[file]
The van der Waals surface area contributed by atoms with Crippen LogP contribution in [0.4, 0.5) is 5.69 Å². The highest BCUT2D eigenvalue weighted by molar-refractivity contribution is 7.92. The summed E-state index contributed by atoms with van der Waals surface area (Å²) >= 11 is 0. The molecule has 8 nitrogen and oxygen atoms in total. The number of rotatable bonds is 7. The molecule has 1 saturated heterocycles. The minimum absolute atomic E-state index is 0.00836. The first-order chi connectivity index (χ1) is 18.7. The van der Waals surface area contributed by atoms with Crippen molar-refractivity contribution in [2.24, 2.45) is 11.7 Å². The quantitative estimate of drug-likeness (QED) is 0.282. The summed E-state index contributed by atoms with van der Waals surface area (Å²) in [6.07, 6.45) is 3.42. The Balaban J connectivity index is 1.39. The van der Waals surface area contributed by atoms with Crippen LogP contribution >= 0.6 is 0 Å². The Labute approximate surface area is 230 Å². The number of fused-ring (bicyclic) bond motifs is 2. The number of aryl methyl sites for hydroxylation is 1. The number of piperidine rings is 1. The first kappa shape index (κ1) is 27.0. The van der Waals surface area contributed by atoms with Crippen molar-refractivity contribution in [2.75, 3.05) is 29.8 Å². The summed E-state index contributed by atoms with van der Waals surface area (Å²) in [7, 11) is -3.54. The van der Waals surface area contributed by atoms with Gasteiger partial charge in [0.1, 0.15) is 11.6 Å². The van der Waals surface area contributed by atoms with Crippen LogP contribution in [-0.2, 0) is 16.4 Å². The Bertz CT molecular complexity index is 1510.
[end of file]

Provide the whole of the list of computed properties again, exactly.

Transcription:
The van der Waals surface area contributed by atoms with Crippen LogP contribution in [0.4, 0.5) is 5.69 Å². The highest BCUT2D eigenvalue weighted by molar-refractivity contribution is 7.92. The summed E-state index contributed by atoms with van der Waals surface area (Å²) >= 11 is 0. The molecule has 8 nitrogen and oxygen atoms in total. The number of rotatable bonds is 7. The molecule has 1 saturated heterocycles. The minimum absolute atomic E-state index is 0.00836. The first-order chi connectivity index (χ1) is 18.7. The van der Waals surface area contributed by atoms with Crippen molar-refractivity contribution in [2.24, 2.45) is 11.7 Å². The quantitative estimate of drug-likeness (QED) is 0.282. The summed E-state index contributed by atoms with van der Waals surface area (Å²) in [6.07, 6.45) is 3.42. The Balaban J connectivity index is 1.39. The van der Waals surface area contributed by atoms with Crippen LogP contribution >= 0.6 is 0 Å². The Labute approximate surface area is 230 Å². The number of fused-ring (bicyclic) bond motifs is 2. The number of aryl methyl sites for hydroxylation is 1. The number of piperidine rings is 1. The first kappa shape index (κ1) is 27.0. The van der Waals surface area contributed by atoms with Crippen molar-refractivity contribution in [2.75, 3.05) is 29.8 Å². The summed E-state index contributed by atoms with van der Waals surface area (Å²) in [7, 11) is -3.54. The van der Waals surface area contributed by atoms with Gasteiger partial charge in [0.1, 0.15) is 11.6 Å². The van der Waals surface area contributed by atoms with Crippen LogP contribution in [-0.2, 0) is 16.4 Å². The Bertz CT molecular complexity index is 1510.